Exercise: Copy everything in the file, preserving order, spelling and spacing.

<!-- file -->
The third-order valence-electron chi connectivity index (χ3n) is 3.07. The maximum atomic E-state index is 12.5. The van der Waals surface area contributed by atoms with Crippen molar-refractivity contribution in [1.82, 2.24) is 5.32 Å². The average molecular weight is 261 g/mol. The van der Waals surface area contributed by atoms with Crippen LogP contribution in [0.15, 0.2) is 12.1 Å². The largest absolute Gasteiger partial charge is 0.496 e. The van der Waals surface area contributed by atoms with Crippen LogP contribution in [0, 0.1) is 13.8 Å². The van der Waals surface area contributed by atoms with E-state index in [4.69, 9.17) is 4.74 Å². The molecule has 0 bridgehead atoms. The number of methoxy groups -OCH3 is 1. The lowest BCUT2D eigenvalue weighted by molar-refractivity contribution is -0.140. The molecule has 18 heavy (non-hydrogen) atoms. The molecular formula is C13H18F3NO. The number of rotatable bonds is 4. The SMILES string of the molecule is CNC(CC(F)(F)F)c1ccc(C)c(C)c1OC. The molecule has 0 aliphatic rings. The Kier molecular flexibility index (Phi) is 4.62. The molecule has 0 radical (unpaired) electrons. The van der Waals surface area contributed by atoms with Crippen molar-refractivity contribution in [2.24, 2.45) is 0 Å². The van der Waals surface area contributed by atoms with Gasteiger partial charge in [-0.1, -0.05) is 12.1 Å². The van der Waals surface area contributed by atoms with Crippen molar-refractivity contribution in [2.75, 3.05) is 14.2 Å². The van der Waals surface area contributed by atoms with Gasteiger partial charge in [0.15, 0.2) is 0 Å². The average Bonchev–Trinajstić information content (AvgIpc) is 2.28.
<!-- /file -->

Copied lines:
The third-order valence-electron chi connectivity index (χ3n) is 3.07. The maximum atomic E-state index is 12.5. The van der Waals surface area contributed by atoms with Crippen molar-refractivity contribution in [1.82, 2.24) is 5.32 Å². The average molecular weight is 261 g/mol. The van der Waals surface area contributed by atoms with Crippen LogP contribution in [0.15, 0.2) is 12.1 Å². The largest absolute Gasteiger partial charge is 0.496 e. The van der Waals surface area contributed by atoms with Crippen LogP contribution in [0, 0.1) is 13.8 Å². The van der Waals surface area contributed by atoms with E-state index in [4.69, 9.17) is 4.74 Å². The molecule has 0 bridgehead atoms. The number of methoxy groups -OCH3 is 1. The lowest BCUT2D eigenvalue weighted by molar-refractivity contribution is -0.140. The molecule has 18 heavy (non-hydrogen) atoms. The molecular formula is C13H18F3NO. The number of rotatable bonds is 4. The SMILES string of the molecule is CNC(CC(F)(F)F)c1ccc(C)c(C)c1OC. The molecule has 0 aliphatic rings. The Kier molecular flexibility index (Phi) is 4.62. The molecule has 0 radical (unpaired) electrons. The van der Waals surface area contributed by atoms with Crippen molar-refractivity contribution in [2.24, 2.45) is 0 Å². The van der Waals surface area contributed by atoms with Gasteiger partial charge in [-0.1, -0.05) is 12.1 Å². The van der Waals surface area contributed by atoms with Crippen molar-refractivity contribution in [2.75, 3.05) is 14.2 Å². The van der Waals surface area contributed by atoms with Gasteiger partial charge in [0.15, 0.2) is 0 Å². The average Bonchev–Trinajstić information content (AvgIpc) is 2.28.